Twenty-one inland acres in the heart of Stuart Island were given a new name – the Wren Hill Preserve – and, with it, a new destiny. This forested property, with a small clearing and pond, was acquired by the Preservation Trust in June 1999 from Susan and Peter Risser through the generosity of the Cooley Gilliom-Cooley Family Partnership.
“This is a dream come true,” says Peter Risser who now lives on San JuanIsland. “it had always been our intention to leave the property to the Preservation Trust when we passed on. As it turned out, we needed to sell it and move to San Juan, so we couldn’t be more thrilled that the land is being preserved in this way.”
Located across from the Stuart Island School at the northwest foot of Tiptop Hill, the preserve is a haven for the ravens, pileated woodpeckers and the diminutive wrens for which it is has been named.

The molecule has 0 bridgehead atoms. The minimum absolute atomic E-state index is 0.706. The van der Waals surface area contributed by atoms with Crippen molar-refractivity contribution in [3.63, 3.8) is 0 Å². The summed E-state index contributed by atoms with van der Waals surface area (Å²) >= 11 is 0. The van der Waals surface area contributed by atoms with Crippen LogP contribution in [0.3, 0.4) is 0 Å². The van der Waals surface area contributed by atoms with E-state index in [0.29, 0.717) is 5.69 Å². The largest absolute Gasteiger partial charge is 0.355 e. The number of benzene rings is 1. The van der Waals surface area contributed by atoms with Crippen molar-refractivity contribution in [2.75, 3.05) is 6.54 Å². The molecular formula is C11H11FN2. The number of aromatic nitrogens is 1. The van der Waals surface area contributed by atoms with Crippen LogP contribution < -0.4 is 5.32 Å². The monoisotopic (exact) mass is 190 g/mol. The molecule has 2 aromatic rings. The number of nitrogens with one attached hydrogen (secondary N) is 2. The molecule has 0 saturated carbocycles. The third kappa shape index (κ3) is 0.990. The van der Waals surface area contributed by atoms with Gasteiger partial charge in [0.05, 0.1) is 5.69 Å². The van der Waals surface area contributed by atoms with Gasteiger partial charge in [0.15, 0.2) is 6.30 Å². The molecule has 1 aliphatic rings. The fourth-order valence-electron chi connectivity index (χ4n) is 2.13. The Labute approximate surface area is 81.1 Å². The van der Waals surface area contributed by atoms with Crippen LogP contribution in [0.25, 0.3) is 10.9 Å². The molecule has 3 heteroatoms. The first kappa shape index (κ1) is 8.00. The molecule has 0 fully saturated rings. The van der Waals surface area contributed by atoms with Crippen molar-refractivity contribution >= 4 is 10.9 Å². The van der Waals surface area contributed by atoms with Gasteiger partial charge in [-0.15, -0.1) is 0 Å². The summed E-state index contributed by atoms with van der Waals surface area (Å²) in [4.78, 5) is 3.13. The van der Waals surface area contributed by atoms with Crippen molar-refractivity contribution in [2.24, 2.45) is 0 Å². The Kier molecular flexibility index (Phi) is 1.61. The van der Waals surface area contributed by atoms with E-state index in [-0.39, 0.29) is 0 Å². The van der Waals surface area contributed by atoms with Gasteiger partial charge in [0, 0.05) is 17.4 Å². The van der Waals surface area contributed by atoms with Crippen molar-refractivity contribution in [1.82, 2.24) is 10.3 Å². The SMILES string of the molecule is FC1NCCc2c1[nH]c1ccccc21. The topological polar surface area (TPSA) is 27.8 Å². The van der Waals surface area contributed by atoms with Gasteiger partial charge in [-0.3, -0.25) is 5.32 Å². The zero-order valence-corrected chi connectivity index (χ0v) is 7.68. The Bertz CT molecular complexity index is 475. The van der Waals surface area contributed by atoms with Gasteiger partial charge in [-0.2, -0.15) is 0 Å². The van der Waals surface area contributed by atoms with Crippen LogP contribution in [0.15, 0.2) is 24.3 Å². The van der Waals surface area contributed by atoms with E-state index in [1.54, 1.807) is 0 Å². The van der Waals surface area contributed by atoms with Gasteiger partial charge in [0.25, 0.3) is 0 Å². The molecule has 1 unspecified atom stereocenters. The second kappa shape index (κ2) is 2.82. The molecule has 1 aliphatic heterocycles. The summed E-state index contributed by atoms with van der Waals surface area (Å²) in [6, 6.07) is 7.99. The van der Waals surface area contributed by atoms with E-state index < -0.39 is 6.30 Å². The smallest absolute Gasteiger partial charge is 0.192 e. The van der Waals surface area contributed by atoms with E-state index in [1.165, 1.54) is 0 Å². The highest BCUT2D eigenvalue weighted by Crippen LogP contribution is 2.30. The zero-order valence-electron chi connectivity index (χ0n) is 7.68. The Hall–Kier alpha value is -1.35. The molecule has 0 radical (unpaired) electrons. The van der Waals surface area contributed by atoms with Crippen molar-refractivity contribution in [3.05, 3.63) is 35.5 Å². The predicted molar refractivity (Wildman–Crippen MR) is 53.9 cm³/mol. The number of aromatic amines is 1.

Ospreys nest in a tall snag near the eastern boundary. The lush mixed-species forest of cedar, fir, maple, yew and madrone lies along the route walked annually by hundreds of boaters anchored in Reid and Prevost harbors as they make the popular hike to Turn Point lighthouse.
“I know how meaningful it is for small-island communities to have areas set aside for nature to exist undisturbed,” said Rachel Adams, a former board member. “The Wren Hill Preserve is a beautiful example of a lasting legacy created by conservation minded donors and the Trust working together. We are deeply grateful to the Cooley Gilliom-Cooley Family Partnership for its support of the new preserve.”